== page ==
I try not to live my life cynically, but we live in a Social Media driven world these days where it appears everyone is fair game for shots to be aimed at. There is always someone willing to sling the mud, anonymous keyboard warriors who chase the likes, the ticks, the retweets. Why say nice things about somebody who is already venerated globally, that’s not interesting? Let’s find some dirt on them, and if we can’t do that, well we shall make it up, and with each passing day we are faced with questions around what is true about individuals, individuals who apparently gave up their right to any kind of private life the moment they decided to display their talent to the World. I’m sure they all do normal things

20+ Best Famous People Doing Normal Stuff images | famous people, people,  famous
Christian Slater filling his car with petrol. Why is he having to do that himself one may ask?

Tom Cruise is maybe as reviled as he is revered. Everyone has an opinion on him, from ultra focussed professional, to crazy religious nut. The truth is only a handful of people will really know the real Tom, but fans and detractors will claim they do know him, based on the work he presents and the public persona he has put out to the World. You hear it quite often on Internet forums “Oh Tom Cruise is proper weird”, oh, know him personally do you? The flip side to this, is that there will be fans of Mr Cruise who will not have a bad word said about him.

Famous people often don’t help themselves here, occasionally making ill-advised comments or declaring undying love for someone, using a talk show sofa as a trampoline to emphasise ones love. Granted this is not normal behaviour, but how much is artificial, how much is rehearsed, we are not at liberty to know. Cruise is a big enough star to be able to deal with flack that will have come from what at the time was probably a calculated risky move, he has a loyal fanbase who would pretty much forgive him anything.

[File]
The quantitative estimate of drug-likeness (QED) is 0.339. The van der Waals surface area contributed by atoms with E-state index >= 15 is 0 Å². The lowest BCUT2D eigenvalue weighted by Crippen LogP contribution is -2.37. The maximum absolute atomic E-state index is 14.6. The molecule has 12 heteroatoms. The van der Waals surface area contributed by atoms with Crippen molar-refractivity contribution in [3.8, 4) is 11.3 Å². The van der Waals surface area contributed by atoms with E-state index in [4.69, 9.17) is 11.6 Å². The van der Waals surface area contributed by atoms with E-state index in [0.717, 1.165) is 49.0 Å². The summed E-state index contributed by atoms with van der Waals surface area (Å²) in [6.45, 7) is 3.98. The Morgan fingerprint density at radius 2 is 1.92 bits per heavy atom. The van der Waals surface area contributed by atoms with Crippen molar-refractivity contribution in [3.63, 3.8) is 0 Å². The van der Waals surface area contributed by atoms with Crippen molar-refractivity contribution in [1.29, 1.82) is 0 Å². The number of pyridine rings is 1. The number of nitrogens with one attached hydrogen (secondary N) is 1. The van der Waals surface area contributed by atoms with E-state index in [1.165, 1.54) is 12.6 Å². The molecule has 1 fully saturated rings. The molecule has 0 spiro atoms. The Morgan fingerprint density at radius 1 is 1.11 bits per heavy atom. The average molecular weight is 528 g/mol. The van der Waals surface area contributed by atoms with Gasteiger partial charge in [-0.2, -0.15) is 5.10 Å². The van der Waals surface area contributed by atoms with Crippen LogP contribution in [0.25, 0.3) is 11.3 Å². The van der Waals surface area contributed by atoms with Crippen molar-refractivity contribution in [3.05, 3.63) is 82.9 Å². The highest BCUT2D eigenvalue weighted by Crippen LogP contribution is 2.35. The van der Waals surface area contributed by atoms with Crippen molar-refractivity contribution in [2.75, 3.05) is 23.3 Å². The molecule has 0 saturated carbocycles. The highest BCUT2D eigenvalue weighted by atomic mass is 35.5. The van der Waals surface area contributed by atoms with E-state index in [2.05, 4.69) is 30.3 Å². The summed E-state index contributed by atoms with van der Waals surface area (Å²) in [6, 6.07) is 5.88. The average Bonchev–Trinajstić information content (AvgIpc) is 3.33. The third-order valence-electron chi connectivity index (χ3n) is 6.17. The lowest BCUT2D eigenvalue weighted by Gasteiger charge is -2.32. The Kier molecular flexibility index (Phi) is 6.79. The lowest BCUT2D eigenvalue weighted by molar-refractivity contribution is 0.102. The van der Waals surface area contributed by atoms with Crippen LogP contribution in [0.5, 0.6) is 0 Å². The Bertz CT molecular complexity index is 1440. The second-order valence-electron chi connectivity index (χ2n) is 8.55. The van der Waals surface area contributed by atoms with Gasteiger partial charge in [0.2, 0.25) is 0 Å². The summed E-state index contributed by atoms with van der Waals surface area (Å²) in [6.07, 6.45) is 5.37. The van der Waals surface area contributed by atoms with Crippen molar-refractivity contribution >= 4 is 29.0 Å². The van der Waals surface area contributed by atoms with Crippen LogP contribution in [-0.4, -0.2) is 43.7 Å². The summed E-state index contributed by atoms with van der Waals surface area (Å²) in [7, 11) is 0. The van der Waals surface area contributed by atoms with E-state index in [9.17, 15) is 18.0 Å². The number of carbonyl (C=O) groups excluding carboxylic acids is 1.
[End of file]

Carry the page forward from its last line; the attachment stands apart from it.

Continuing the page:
I’m not for one minute suggesting that all “stars” are clean as a whistle, they wouldn’t be human if they didn’t have flaws, but the fact is we don’t know them personally and probably never will, so should we have them on these unreasonable pedestals, would the reality only disappoint us?

keanu doing things on Twitter: "keanu reeves grocery shopping… "
Here is Keanu Reeves who appears to be pushing his own shopping trolley, what the hell?

Many years ago I read an interview with Harrison Ford who had just been voted “World’s Sexiest Man” by a magazine. He was asked by the interviewer how he felt about that. Ford responded by saying that it meant nothing, as none of the people who voted for him knew him personally and if they did they probably wouldn’t find him particularly sexy at all. Harrison Ford has a reputation for being a bit of a grumpy old man, how about the fact that he might just be an incredibly guarded, private man, who sees his profession as a job as opposed to someone who expects the world to worship at his feet. He actually might be the life and soul of the party, we will probably never know, in fact the only thing we know about Ford for sure is that he is pretty bad at landing planes.

When evidence is clearly more than idle internet gossip, where do you as the consumer draw the line? In the last few years, and not before time, the #Metoo movement has moved into the public arena, some established stars with huge followings have pretty much seen their careers ended (and rightly so) as a result of allegations. Do we as the public have to make a stand against this by not watching a film, that’s success or access to us is largely down to money that Harvey Weinstein invested? Do we throw our copies of American Beauty into the bin because Kevin Spacey starred, or do we appreciate that thousands of good people put their hearts and souls into making that film, and Spacey was just a small element of it.